AFACT: 94,942 iiNet customer copyright infringements in 59 weeks

Titles of unauthorised shared files include Batman Begins, Dark Knight and Harry Potter.

Legal representatives for the film studios and TV stations waging a civil court battle against Internet Service Provider, iiNet, have claimed a 59-week investigation into the ISP and its customers discovered "rampant copyright infringements".

In outlining its arguments at the beginning of a the much-anticipated civil case today in the Federal Court of Australia in Sydney (October 6) lawyers for AFACT - which represents the film studios - said "there were 94,942 instances of iiNet customers making available online unauthorised copies" of movies that included titles such as Batman Begins, Dark Knight and Harry Potter.

In a statement, barrister for the studios, Tony Bannon SC, said Wanted was the most infringed title with over 1000 instances of it on the iiNet network.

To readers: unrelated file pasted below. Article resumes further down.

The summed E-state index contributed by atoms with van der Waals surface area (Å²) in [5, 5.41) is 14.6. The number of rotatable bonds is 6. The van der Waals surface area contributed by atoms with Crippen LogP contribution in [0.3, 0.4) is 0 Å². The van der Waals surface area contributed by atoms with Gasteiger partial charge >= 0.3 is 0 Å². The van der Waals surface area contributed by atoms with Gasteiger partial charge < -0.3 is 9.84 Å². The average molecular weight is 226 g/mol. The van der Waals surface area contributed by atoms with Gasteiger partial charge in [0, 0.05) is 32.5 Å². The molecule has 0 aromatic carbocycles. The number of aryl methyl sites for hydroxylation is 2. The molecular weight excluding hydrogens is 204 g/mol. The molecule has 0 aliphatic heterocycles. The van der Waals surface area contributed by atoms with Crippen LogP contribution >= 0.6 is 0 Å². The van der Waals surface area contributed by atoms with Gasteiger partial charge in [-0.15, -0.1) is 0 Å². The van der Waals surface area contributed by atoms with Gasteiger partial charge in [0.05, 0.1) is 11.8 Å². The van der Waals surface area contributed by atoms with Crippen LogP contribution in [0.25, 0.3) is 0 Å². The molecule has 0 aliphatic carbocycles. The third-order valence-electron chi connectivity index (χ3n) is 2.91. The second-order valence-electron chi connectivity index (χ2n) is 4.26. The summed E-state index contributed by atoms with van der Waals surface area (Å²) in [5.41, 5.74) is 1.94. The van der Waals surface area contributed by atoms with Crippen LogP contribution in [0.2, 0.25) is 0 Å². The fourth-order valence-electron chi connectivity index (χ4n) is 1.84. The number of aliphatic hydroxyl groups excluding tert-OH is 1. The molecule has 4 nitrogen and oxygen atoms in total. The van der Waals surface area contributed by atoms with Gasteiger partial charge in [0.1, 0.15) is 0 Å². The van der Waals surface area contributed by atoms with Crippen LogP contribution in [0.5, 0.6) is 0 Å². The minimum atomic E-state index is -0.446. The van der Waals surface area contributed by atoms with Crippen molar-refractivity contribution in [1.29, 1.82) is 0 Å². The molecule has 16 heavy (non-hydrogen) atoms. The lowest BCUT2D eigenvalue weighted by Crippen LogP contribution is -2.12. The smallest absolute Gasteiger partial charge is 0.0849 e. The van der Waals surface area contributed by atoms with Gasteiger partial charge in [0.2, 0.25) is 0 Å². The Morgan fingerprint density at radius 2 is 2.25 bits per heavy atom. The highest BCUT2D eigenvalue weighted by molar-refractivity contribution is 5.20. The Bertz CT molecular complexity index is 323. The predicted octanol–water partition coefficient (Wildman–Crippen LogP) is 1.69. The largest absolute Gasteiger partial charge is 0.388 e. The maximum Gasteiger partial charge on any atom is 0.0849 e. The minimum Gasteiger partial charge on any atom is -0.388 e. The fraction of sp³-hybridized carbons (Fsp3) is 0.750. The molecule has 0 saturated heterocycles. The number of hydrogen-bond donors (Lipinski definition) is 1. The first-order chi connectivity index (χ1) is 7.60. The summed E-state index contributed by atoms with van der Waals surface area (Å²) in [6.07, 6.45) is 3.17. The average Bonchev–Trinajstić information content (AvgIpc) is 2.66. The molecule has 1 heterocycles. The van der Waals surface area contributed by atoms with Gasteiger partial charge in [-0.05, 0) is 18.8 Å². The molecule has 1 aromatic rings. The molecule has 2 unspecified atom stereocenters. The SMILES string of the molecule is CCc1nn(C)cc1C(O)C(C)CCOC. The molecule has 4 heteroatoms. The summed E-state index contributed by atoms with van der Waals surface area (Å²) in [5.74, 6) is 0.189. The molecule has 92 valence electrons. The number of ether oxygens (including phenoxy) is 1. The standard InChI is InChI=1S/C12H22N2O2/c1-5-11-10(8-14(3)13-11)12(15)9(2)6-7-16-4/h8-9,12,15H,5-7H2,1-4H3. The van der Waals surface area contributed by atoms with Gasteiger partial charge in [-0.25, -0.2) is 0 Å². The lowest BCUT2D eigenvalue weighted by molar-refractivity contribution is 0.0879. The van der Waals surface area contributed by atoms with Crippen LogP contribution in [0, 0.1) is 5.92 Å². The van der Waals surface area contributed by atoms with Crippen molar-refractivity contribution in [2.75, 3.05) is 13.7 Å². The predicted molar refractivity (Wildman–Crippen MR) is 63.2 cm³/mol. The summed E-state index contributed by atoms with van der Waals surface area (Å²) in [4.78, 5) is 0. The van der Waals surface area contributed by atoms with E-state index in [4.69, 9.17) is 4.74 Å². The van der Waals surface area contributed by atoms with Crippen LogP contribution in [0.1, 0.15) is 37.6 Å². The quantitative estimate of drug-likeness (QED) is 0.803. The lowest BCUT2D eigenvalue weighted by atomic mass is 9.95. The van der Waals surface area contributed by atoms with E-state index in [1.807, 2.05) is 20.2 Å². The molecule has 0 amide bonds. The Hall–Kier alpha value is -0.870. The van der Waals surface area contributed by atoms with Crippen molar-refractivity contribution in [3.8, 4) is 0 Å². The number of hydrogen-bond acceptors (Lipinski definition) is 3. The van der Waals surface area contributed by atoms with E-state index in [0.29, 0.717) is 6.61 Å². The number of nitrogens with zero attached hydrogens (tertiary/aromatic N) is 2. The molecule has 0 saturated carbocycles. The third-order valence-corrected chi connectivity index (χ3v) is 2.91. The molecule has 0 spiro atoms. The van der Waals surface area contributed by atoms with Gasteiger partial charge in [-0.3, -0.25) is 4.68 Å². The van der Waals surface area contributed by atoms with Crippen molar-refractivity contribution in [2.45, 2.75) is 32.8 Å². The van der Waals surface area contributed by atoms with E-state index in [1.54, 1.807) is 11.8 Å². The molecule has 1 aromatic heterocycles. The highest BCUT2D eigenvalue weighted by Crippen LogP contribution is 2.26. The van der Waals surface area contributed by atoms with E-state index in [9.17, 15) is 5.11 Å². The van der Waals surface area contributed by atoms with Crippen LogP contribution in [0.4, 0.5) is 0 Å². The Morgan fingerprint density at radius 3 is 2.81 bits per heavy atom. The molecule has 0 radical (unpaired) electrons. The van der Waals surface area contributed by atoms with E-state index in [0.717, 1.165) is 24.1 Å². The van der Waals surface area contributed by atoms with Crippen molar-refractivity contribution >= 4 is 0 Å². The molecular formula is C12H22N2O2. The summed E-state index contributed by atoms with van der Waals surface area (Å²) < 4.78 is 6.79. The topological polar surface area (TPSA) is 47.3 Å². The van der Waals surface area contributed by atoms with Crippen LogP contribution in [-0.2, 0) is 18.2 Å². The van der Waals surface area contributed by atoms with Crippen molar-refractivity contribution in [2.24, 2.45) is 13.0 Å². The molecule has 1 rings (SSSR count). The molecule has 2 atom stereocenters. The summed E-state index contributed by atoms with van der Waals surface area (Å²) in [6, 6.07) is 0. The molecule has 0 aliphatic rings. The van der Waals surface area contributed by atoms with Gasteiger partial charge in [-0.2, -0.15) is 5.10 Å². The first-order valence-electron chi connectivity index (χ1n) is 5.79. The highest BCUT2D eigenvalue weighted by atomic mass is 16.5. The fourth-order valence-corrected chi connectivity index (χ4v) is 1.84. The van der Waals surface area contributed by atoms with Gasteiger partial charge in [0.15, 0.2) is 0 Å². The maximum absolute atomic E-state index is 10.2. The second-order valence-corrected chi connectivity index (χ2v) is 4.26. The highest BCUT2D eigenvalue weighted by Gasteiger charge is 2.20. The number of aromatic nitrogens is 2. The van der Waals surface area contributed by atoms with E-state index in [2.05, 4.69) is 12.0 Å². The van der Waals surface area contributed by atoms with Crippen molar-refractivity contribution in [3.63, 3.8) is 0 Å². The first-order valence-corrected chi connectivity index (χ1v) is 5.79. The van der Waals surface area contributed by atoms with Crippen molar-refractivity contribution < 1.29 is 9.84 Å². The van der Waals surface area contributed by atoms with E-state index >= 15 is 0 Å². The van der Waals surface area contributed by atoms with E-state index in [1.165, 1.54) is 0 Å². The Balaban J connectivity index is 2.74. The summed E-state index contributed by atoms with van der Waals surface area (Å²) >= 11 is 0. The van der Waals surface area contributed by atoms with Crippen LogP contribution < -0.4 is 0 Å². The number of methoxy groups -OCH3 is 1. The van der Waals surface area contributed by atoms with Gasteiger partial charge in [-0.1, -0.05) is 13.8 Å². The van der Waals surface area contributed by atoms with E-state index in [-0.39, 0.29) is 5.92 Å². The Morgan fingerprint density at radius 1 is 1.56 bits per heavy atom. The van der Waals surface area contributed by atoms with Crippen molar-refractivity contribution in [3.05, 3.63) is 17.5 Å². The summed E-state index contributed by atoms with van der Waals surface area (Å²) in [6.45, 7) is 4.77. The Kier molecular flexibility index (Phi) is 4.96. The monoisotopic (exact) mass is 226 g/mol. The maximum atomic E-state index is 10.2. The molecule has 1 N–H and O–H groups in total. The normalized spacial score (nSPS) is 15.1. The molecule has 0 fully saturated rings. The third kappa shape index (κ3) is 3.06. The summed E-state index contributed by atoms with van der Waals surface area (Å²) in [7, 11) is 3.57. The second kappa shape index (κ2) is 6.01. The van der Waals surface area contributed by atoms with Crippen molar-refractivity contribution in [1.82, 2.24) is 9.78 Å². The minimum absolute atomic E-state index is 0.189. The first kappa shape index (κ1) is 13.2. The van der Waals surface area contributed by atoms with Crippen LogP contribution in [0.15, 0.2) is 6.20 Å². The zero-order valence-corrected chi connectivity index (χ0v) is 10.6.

”These unauthorised copies available via the iiNet network represented free handouts of my clients copyright,” he said in the statement. “Films and video require a large amount of bandwidth to share via Bit Torrent, which is the programme of choice for internet users intent on infringing copyright. iiNet profits from selling bandwidth to its customers.

“In this case there is no issue that infringements have been occurring on the iiNet network weekly, daily and hourly since 23 June 2008. There is no issue that iiNet was made aware of the infringements on its network – they were aware because AFACT informed them every week for fifty nine weeks."

Bannon went on to say that iiNet has not done enough to discourage users from illegally sharing files or act on infringements of copyright.

iiNet has not commented on the proceedings or claims put forward by AFACT. The ISP is expected to make its arguments to the court from Wednesday, October 7.

The case will run for two more weeks, then rest for two weeks before coming back for a final two weeks. However, it is expected to be taken to the High Court regardless of who wins this round.

Tags Federal Court of AustraliaAFACTAFACT v iiNetiiNet

More about ACTetworkiiNet

13 Comments

Anonymous

1

I'm sure they sat there and watched as every single computer downloading the file chugged along to completion.

They probably just joined a torrent and fished through the list of connected computers for iiNet addresses.

Zero guarantee that the user will actually download the file in its entirety or that some toddler isn't just mashing keys.

Anonymous

2